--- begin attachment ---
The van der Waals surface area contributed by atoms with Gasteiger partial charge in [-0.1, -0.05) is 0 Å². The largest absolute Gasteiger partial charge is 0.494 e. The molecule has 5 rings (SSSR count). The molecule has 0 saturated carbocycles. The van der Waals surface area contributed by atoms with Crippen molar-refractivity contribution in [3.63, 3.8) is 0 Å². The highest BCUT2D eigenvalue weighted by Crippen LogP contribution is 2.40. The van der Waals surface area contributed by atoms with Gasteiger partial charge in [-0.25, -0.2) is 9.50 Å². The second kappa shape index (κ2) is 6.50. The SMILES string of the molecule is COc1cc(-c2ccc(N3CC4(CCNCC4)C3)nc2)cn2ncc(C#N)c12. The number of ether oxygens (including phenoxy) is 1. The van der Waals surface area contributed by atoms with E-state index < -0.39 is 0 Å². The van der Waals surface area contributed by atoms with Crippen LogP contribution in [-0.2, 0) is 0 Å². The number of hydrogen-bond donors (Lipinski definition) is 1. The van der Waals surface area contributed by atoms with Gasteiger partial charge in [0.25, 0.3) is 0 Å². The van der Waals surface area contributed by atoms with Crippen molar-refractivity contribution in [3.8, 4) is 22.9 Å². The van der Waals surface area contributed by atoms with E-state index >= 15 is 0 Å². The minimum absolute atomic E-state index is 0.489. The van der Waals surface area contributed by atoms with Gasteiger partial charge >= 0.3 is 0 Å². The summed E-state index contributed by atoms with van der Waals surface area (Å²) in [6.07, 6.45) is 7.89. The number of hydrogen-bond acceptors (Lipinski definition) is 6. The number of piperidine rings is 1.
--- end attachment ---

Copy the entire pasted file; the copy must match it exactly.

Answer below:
The van der Waals surface area contributed by atoms with Gasteiger partial charge in [-0.1, -0.05) is 0 Å². The largest absolute Gasteiger partial charge is 0.494 e. The molecule has 5 rings (SSSR count). The molecule has 0 saturated carbocycles. The van der Waals surface area contributed by atoms with Crippen molar-refractivity contribution in [3.63, 3.8) is 0 Å². The highest BCUT2D eigenvalue weighted by Crippen LogP contribution is 2.40. The van der Waals surface area contributed by atoms with Gasteiger partial charge in [-0.25, -0.2) is 9.50 Å². The second kappa shape index (κ2) is 6.50. The SMILES string of the molecule is COc1cc(-c2ccc(N3CC4(CCNCC4)C3)nc2)cn2ncc(C#N)c12. The number of ether oxygens (including phenoxy) is 1. The van der Waals surface area contributed by atoms with E-state index < -0.39 is 0 Å². The van der Waals surface area contributed by atoms with Crippen LogP contribution in [-0.2, 0) is 0 Å². The number of hydrogen-bond donors (Lipinski definition) is 1. The van der Waals surface area contributed by atoms with Gasteiger partial charge in [0.25, 0.3) is 0 Å². The van der Waals surface area contributed by atoms with Crippen molar-refractivity contribution in [3.8, 4) is 22.9 Å². The van der Waals surface area contributed by atoms with E-state index >= 15 is 0 Å². The minimum absolute atomic E-state index is 0.489. The van der Waals surface area contributed by atoms with Gasteiger partial charge >= 0.3 is 0 Å². The summed E-state index contributed by atoms with van der Waals surface area (Å²) in [6.07, 6.45) is 7.89. The number of hydrogen-bond acceptors (Lipinski definition) is 6. The number of piperidine rings is 1.